Writing for Findability

Jacob Nielsen has a useful (although fairly common-sense) article on Useit.com today about using old words when writing for findability.

This is a useful article to keep in your ammo belt for use when you need to tell a stakeholder why their beloved name or phrase is actually a really bad idea.

In short:

  • Supplement made-up words with known words
  • Play down marketese and internal vocabulary
  • Supplement brand names with generic terms
  • Avoid "politically correct" terminology

This is an issue I've come up against frequently in the development of hospital sites and content. For example, we have an online triage tool that's branded Child Health Advice.

However, that name by itself is not overly descriptive and so when we reference it we try to include a supplemental description which makes it much clearer as to how and when you would use the tool:

Is your child sick? Find out when to call the doctor and when to treat at home.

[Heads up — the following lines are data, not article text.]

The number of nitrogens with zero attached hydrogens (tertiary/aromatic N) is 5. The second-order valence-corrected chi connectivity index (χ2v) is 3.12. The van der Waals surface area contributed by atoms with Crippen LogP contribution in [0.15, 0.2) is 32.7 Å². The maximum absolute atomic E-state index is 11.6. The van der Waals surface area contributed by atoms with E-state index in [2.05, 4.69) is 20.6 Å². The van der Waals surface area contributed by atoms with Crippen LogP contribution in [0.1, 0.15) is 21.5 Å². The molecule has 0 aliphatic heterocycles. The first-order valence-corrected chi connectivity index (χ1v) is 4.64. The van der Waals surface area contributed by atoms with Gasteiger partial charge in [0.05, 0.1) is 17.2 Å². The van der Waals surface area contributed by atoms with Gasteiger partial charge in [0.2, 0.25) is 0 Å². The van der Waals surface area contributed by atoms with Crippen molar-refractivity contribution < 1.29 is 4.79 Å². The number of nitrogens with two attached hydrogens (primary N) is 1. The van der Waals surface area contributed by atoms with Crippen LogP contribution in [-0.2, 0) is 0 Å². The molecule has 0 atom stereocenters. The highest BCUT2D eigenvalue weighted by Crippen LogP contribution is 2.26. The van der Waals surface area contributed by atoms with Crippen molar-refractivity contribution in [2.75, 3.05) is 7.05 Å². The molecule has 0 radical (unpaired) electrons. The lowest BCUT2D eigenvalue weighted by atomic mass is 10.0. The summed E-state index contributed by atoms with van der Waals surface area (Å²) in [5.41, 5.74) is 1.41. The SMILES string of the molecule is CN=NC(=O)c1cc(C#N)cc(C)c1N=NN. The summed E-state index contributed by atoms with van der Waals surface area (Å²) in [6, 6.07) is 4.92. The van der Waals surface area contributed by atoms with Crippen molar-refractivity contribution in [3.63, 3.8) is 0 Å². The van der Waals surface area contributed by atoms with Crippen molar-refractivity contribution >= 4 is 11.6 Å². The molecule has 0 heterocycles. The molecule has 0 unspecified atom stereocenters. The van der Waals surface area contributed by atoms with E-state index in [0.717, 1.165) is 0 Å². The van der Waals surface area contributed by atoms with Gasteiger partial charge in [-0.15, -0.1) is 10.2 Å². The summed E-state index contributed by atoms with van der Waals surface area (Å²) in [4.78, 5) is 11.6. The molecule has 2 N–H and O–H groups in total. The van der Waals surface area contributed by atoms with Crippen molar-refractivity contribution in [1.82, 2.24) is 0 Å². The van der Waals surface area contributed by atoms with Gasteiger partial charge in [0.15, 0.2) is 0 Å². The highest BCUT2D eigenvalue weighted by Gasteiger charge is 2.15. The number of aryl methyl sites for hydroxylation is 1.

Useit.com Bows to Reader Feedback?

I also couldn't help but notice that the content on Useit.com no longer stretches the width of the page, making it far more readable (although it's still a little long for my liking).

This is thanks to the fact that the following CSS has been added:

.maintext {max-width: 50em; margin: auto; }

Unfortunately, visitors to Useit.com who are using IE will not get the benefit of this improvement as IE does not support the max-width attribute.

Naturally, there's a fix to the max-width in IE problem — I'm surprised that Nielsen didn't take the time to implement it.

Posted on: August 28, 2006 | No comments

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